Royal Navy Warship Visits Seychelles Islands
HMS Echo has visited the Seychelles Islands whose Coast Guard has been working with the Royal Navy to prevent piracy in the Indian Ocean and make the area safer for all seafarers.
The combined efforts of the Royal Navy and the Seychelles Coast Guard over recent months have seen successful disruption of illegal activities and the capture of suspected pirates operating in the Indian Ocean.
HMS Echo recently berthed alongside Port Victoria in Mahé, giving the ship’s company a chance to relax and more importantly interact with local residents.
The ship also hosted nine personnel on board, a mixture of officers and ratings from the Seychelles Coast Guard, who spent the day learning how to fight fires alongside Navy personnel.
The group were capably hosted by the expert in damage control and emergency action on board, Petty Officer ‘Shady’ Lane.
Petty Officer Lane, alongside the emergency party, demonstrated the importance of each of the firefighting positions, from the initial attack party to the re-entry team.
Their Seychelles counterparts got fully involved with the teams, each getting hands-on experience of our firefighting methods and equipment.
A number of the Seychelles Coast Guard personnel also put to sea in Echo’s Pacific 22 sea boat to experience the thrill of high speed sea boat operations.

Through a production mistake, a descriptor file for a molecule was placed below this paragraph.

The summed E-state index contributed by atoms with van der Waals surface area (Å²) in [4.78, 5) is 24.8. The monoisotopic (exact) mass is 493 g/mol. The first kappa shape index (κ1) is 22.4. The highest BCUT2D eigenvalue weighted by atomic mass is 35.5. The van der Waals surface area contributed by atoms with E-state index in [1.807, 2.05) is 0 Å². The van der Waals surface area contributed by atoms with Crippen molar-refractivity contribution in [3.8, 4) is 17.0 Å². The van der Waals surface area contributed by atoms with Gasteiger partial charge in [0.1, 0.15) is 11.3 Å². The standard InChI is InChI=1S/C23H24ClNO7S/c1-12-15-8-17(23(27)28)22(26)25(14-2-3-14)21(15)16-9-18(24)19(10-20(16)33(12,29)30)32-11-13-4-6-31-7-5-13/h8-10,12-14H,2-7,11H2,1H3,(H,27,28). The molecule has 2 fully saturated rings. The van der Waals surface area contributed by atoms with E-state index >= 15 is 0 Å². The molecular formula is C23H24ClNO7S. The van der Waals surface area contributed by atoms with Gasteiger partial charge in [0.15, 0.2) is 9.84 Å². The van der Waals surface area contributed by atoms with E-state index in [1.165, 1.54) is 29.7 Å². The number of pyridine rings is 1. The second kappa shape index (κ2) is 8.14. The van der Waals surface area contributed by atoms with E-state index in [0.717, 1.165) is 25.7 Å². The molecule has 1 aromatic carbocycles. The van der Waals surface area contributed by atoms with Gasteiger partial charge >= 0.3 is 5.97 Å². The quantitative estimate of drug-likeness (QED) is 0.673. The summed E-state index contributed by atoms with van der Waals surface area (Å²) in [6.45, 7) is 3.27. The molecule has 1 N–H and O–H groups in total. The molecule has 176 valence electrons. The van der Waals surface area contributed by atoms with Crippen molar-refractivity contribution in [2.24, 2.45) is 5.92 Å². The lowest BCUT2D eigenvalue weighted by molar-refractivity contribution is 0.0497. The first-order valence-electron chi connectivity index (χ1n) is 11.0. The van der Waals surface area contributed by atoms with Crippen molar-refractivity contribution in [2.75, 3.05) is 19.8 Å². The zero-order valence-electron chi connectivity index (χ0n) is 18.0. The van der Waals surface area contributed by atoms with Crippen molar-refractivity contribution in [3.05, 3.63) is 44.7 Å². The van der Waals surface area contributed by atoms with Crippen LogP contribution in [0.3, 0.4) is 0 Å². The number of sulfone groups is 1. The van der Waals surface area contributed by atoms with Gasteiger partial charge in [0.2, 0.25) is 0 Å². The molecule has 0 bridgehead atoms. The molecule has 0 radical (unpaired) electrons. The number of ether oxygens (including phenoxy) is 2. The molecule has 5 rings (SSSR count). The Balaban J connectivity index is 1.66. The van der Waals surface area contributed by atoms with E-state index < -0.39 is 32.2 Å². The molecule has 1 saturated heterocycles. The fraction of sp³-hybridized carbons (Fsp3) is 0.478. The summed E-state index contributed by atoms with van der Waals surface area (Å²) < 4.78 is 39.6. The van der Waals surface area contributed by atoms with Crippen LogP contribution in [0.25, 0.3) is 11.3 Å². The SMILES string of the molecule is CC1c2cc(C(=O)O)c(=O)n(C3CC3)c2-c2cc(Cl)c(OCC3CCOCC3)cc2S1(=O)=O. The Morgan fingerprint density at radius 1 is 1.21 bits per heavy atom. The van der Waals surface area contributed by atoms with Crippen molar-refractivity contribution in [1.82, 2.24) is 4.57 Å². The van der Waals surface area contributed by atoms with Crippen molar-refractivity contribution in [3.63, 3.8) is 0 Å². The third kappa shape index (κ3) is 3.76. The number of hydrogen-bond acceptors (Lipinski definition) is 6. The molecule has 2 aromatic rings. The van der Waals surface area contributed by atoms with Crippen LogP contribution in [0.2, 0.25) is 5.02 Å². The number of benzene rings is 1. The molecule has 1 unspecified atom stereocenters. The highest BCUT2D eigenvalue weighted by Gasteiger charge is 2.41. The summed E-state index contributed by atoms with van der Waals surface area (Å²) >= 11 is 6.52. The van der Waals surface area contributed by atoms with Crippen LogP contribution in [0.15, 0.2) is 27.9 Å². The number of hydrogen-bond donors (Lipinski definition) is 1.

Echo’s Commanding Officer, Commander Mike O’Sullivan, said:
“It was great to take the opportunity to renew Echo’s close relationship with the Seychelles Coast Guard.
“A greater understanding between the Royal Navy and the Coast Guard teams helps us to work closely together in ensuring the safety of navigation for all mariners sailing the Indian Ocean.”
Echo also embarked a number of sea riders for the day – although in this case they were not from the Navy’s training teams, but the British High Commission in the Seychelles.
This provided an opportunity to allow those who prosecute pirates to get a taste of what life is like on the ocean waves, and Royal Navy personnel demonstrated a number of dramatic scenarios commencing with emergency calls to hands, and leading to a fire on the ship, which was successfully extinguished.
One visitor from the High Commission commented:
“It is quite amazing how efficiently and successfully these incredibly dangerous incidents are dealt with.
“For these people to go into what could be potentially life-threatening situations – without even the blink of an eye – must be a testament to the training they receive.”
The embarked members of the British High Commission also talked informally to the ship’s company about how they make every effort to bring suspected pirates to face justice, and who have seen to date a 100 per cent conviction rate.
Naval Today Staff , February 15, 2012; Image: mod